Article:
Just start. That’s the hardest step. Then, tell people you are doing it so that you may feel ashamed if you do not. Work shame to your advantage. If it’s only in your mind, or you that knows about it, walking away is easy. Don’t make it easy to do that. And p.s? If you fail -- you can always do something else, including another venture. 
Years ago, you wrote that your focus was usually on “quantifiable results when measuring the success of Big Think.” Now, your reflections of over two decades in your career you’ve found other ways to measure results including “the wisdom we’ve shared, the relationships we’ve formed, the minds we’ve changed, the influence we’ve had…” etc. Are you suggesting to the reader that these measurements of success you see now would have benefited you in the beginning, or is this a journey one must go on to fully understand the results of your success?
Obviously, hindsight is 20/20. Would I have liked to have felt or know all this when I started? Yes. And at the same time, I probably wouldn’t be the person I am today without measuring myself on actually not very meaningful things along the way. It didn’t feel good and yet I continued to do it. And, sometimes still do. I’m getting better. 
Interview continues below
Big Think
What impact did attending NSS as a student help shape you as you launched your university life and the beginning of your career? And what is your favorite memory of being inside the hallowed halls of NSS?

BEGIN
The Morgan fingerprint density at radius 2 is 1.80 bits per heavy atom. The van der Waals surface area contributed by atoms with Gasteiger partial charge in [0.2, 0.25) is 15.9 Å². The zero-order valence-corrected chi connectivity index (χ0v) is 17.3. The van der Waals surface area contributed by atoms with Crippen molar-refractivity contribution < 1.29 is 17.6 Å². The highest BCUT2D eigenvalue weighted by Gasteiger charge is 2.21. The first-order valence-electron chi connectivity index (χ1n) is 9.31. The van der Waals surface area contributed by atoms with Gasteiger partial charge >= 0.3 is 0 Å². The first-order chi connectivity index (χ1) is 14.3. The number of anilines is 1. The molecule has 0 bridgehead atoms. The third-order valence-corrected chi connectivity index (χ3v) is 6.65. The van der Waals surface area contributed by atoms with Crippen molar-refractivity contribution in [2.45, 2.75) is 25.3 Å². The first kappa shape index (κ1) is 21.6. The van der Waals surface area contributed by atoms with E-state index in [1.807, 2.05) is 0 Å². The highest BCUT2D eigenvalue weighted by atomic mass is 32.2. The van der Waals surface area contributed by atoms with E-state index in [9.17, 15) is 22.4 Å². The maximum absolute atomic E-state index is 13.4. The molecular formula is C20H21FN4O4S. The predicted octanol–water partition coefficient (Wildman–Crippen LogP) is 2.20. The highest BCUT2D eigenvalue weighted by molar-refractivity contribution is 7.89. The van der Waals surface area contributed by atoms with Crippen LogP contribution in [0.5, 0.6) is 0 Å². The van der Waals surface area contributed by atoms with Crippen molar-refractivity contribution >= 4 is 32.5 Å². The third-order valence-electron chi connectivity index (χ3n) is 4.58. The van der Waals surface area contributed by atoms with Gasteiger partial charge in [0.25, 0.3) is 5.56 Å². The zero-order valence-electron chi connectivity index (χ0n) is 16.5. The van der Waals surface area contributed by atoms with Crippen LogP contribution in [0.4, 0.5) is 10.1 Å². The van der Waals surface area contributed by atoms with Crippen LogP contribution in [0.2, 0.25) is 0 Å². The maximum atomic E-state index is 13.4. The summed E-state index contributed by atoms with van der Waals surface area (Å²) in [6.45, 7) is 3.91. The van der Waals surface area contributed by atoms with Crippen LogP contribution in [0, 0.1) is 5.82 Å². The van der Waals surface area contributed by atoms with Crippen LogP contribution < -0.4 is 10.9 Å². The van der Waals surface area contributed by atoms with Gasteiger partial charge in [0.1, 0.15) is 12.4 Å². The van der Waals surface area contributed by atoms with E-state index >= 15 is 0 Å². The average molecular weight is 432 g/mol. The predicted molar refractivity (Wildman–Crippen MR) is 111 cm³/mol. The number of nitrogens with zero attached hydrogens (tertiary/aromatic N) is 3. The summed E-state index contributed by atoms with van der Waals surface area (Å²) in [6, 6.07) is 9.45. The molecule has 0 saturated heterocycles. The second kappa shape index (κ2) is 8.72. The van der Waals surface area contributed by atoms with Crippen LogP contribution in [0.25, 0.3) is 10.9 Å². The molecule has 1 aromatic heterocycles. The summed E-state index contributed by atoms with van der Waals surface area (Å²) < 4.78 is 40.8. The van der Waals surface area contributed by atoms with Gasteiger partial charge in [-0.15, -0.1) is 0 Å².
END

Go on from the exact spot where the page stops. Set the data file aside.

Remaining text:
NSS was the greatest educational experience of my life. Bar none. I met extraordinary people and the school allowed me to push the boundaries of who I thought I was or could be. My passion for leadership was catalyzed at NSS. And, my first forays into it! I have so many great memories of being at NSS - a couple of favorites include my first year becoming part of the percussion section of the concert band, random! I carried around my drumsticks and felt cool. I never learned to play. But I had the sticks! I loved being on student council- I started off as class rep in grade 9 and was on it all the way through to being President. Most of all, I always felt there was a warm and kind spirit in the NSS halls. People were nice. Being mean wasn’t cool - whether you were on the football team or in drama. Unlike a lot of high school experiences I’ve heard about, NSS encouraged us to be ourselves and be proud of it. 

LINKS

Interviewer, Jason R. Hughes was SAC ‘92 president, founder of the Youth Environmental Organization, NSS Air radio host, Stage Manager for drama, track & field athlete, and co-director of the annual NSS Fashion show and producer of the annual Battle-of-the-Bands. He is also a proud member of the Board of Directors for the NSS Alumni Association. He graduated from the University of North Carolina at Chapel Hill and lives at Fort Lauderdale Beach, Florida, running a large arts and cultural non-profit.